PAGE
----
Front Cover
 Title Page
 Poor and bad
 Poor, yet rich
 Rich, yet poor
 Rich and good
 A hymn
 Back Cover

Title: A small book for a small child
Full Citation
Permanent Link: http://ufdc.ufl.edu/UF00020314/00001
 Material Information
Title: A small book for a small child
Physical Description: 24 p. : ill. ; 15 cm.
Language: English
Creator: American Sunday-School Union ( Publisher )
Publisher: American Sunday-School Union
Place of Publication: Philadelphia ;
New York
Publication Date: c1852
Subject: Glory of God -- Juvenile literature   ( lcsh )
Christian life -- Juvenile literature   ( lcsh )
Children -- Conduct of life -- Juvenile literature   ( lcsh )
Conduct of life -- Juvenile literature   ( lcsh )
Readers -- 1852   ( rbgenr )
Bldn -- 1852
Genre: Readers   ( rbgenr )
non-fiction   ( marcgt )
Spatial Coverage: United States -- New York -- New York
United States -- Pennsylvania -- Philadelphia
Statement of Responsibility: written for the American Sunday-School Union.
Funding: Brittle Books Program
 Record Information
Bibliographic ID: UF00020314
Volume ID: VID00001
Source Institution: University of Florida
Rights Management: All rights reserved by the source institution and holding location.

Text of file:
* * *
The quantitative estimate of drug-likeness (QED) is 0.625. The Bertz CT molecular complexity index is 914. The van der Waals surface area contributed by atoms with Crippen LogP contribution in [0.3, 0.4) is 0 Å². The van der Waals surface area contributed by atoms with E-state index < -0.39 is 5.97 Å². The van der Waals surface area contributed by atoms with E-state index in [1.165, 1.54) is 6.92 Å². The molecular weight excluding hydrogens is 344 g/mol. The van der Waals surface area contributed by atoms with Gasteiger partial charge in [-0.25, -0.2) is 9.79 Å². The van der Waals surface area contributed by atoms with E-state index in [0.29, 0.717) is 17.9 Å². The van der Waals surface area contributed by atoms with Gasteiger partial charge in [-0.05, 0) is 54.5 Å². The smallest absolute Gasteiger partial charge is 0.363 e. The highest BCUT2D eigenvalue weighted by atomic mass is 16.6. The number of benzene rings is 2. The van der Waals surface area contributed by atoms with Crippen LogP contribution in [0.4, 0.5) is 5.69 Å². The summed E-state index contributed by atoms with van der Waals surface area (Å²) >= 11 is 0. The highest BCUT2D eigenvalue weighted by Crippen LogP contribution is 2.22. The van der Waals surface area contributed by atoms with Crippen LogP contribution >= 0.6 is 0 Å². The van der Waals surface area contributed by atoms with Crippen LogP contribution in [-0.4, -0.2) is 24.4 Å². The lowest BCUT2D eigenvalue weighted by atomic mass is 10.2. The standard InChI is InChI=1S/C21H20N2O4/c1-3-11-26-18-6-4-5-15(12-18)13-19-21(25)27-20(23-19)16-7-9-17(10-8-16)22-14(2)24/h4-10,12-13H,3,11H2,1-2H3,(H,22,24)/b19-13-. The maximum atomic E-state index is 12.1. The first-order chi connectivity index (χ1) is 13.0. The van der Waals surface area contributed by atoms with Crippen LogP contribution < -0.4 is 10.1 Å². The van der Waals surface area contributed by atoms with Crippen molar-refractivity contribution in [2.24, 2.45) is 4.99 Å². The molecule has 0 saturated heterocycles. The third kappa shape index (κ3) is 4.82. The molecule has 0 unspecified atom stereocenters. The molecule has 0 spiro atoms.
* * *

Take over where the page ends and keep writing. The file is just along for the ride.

Resource Identifier: aleph - 002237619
oclc - 45839885
notis - ALH8108

Table of Contents
    Front Cover
        Page 1
        Page 2
    Title Page
        Page 3
        Page 4
        Page 5
        Page 6
    Poor and bad
        Page 7
        Page 8
        Page 9
    Poor, yet rich
        Page 10
        Page 11
        Page 12
        Page 13
    Rich, yet poor
        Page 14
        Page 15
        Page 16
        Page 17
        Page 18
        Page 19
    Rich and good
        Page 20
        Page 21
        Page 22
    A hymn
        Page 23
        Page 24
    Back Cover
        Page 25
        Page 26
Full Text


" The noise of the gun made the horse start and rear."-p. 17.






Nzw YOB, No. 147 Nassau Stret.....BosTO, No. 9 Comrnhl.
LOUIsvuB., No. 103 fourth Stret.

Entered according to Act of Congress in the year 1852, by the
in the Clerk's Ofice of the District Court of the Eastern District of

.9 No books are published by the AMERICAq SUNDAY-SCHOOL UNxION
without the sanction of the Committee of Pulication, consisting of four-
teen members, from the following denomination of Christians, viz. Bap-
t et, ethodist, ongregationalist, Episcopal, Presbyterian, Lutheran, and
Refbrmed Dutch. Not more than three of the members can be of the same
denomination, and no book can be published to which any member of the
Committee shall object.

NOTE.-This small book, composed
of words not exceeding five letters,
was designed by the author both as
a class-book for children who are
beginning to read, and as a library-
book. It was written in this rather